It was hard not to get caught up in the early spring warm weather excitement and jump the season too early this year. But with restraint, we’ve kept to our normal seed starting and planting schedule. Unfortunately, our fruit trees were stimulated into early flowering. Peaches blooming in March in Minnesota is not a good thing. We’ve got a couple of nights of mid 20’s F. forecast, so we’ll just have to see how the fruit trees come through. If a few blossoms get blasted that just helps us do the fruit thinning that we never seem to get around to. As long as temps don’t dip too low we’ll probably get at least some fruit.
Recently we added a new solar “load” to our home power system that will come in handy when summer arrives. We installed a small 12-volt fan (surplus from a Cray supercomputer) on the gable end of our attached porch (located on the SE corner of the house, with polycarbonate roofing and windows with screens). This fan is powered by a small, 8 watt solar panel that previously ran another fan of the same type, pushing air through a solar collector for winter fresh air intake. The solar panel was disconnected in summer when the heat exchanger was not used. Now it can be switched to run either fan. The porch has a shade cover for summer, but the extra venting will help with heat buildup and air flow, as we use this space to dry seeds, beans, and grains for storage. If you have any kind of renewable energy production system, it’s good to find all the uses you can make of the power you’re generating. Letting the system sit idle is energy not harvested/wasted. Think of these kinds of loads as solar sponges to soak up the excess power pouring in.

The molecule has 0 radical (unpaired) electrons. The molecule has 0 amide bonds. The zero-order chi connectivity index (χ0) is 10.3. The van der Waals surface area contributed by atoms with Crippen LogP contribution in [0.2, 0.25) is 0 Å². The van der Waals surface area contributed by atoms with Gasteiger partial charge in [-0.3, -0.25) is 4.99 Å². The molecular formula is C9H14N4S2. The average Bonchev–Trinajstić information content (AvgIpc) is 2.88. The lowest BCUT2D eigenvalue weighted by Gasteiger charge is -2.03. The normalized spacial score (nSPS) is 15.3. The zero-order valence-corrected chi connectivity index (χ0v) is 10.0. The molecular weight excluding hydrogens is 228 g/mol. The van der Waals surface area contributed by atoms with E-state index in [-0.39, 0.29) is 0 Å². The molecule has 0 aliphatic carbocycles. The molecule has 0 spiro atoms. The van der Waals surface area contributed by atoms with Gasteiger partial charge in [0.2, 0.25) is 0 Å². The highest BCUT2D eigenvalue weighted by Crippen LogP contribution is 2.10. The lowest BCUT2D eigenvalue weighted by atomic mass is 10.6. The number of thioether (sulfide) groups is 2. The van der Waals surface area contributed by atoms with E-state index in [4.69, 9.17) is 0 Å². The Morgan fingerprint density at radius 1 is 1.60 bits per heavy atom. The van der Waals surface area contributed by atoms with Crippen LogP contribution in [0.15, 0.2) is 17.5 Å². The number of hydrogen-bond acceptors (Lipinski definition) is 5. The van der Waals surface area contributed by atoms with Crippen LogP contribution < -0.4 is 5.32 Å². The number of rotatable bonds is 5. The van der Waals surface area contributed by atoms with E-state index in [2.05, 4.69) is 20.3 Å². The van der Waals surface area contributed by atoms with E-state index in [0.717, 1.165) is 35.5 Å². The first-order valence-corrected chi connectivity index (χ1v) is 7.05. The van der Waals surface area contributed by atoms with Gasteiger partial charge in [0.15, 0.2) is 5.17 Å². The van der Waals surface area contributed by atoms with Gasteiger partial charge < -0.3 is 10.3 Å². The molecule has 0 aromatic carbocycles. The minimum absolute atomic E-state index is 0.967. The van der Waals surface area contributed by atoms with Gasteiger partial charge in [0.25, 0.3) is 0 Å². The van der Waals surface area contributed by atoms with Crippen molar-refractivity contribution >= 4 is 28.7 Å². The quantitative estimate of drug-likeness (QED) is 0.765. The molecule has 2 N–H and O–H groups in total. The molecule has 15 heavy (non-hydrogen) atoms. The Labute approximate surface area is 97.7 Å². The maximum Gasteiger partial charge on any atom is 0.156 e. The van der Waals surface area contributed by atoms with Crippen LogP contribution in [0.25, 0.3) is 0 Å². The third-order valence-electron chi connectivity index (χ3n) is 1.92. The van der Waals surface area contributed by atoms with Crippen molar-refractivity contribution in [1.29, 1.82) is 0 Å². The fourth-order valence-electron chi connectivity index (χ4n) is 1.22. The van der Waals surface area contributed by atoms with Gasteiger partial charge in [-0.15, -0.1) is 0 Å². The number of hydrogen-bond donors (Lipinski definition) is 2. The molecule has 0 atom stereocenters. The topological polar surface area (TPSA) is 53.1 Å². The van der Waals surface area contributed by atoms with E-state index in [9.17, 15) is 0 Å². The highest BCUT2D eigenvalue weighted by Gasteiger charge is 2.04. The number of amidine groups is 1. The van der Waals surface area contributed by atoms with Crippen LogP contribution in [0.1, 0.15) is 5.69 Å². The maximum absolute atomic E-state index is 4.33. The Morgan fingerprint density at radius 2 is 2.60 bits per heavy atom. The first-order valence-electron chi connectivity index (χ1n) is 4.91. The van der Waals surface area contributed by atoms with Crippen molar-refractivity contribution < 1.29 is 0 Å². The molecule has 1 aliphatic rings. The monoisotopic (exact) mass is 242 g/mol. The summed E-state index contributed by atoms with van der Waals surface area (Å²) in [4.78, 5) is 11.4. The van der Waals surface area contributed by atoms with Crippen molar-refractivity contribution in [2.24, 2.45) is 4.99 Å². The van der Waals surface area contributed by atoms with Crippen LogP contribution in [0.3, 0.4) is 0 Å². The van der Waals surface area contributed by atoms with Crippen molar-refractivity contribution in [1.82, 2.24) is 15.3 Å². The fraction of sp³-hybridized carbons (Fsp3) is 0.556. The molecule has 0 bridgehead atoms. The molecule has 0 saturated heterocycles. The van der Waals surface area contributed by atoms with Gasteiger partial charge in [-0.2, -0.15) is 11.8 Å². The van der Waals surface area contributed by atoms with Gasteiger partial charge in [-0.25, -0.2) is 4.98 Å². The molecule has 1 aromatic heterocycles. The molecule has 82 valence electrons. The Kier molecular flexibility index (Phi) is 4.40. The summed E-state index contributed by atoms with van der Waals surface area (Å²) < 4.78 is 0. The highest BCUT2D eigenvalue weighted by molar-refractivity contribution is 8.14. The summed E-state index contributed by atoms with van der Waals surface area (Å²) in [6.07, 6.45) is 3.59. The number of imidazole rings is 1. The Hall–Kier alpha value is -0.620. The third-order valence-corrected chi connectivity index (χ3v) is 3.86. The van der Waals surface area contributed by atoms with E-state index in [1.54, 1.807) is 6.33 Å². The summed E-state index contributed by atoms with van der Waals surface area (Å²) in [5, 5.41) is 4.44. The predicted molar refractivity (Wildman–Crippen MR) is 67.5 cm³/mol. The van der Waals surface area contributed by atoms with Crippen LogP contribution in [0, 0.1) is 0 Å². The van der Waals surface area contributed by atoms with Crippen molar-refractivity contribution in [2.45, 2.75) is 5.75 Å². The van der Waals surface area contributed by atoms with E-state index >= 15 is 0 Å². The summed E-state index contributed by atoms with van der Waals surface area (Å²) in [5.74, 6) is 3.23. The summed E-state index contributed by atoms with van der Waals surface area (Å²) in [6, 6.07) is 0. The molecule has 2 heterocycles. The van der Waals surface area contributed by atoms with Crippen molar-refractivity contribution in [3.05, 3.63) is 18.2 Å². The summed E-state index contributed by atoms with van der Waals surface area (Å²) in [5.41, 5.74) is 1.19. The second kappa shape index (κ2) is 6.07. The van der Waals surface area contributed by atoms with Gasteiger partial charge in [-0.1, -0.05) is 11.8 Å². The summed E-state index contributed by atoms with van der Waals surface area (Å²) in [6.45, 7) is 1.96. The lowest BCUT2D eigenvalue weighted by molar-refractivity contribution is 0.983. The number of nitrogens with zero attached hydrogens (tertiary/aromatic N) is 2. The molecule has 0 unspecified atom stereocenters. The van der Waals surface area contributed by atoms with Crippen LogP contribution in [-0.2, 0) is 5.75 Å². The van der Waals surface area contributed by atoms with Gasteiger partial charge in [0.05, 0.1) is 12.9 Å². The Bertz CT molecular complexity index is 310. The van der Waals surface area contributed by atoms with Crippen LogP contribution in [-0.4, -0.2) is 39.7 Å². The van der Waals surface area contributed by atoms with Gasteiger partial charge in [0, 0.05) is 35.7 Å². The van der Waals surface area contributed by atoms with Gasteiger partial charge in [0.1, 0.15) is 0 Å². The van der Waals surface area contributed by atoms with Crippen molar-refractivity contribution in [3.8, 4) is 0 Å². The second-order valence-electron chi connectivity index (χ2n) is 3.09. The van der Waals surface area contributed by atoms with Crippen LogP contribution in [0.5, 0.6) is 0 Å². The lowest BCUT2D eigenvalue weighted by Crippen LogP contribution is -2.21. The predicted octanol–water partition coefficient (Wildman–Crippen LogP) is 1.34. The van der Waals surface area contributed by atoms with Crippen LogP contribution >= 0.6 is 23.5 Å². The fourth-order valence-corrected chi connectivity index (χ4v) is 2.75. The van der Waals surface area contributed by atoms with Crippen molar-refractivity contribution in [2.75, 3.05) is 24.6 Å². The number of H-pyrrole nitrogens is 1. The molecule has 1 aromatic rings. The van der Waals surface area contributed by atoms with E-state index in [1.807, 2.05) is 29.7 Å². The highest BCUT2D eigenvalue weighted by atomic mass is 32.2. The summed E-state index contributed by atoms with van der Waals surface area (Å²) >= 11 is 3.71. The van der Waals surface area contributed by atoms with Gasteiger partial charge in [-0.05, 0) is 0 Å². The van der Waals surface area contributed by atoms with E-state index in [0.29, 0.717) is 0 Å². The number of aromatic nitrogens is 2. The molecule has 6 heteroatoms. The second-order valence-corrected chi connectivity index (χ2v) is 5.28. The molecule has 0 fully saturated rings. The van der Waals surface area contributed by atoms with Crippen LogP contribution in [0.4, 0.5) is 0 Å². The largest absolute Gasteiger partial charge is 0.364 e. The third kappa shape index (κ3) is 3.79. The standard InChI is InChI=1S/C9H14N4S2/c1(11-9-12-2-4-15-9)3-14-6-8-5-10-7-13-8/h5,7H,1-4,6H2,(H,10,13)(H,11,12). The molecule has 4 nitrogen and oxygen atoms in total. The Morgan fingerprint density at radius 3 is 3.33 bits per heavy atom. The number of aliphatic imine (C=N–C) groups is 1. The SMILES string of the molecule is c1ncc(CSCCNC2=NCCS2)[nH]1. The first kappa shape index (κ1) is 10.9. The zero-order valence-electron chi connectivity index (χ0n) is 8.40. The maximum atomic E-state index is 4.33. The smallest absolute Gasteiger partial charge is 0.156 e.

Meanwhile, the bio-gas system is in place and waiting for warmer weather. And our baby chicks will arrive on Thursday. We have nearly finished their (hopefully) predator-proof coop, although their first home will be in our house in a halogen lamp heated, cat-proof dog kennel. When they are older and much larger we hope that they will provide a diligent bug patrol in our orchard, even if this may not be its best year for fruiting.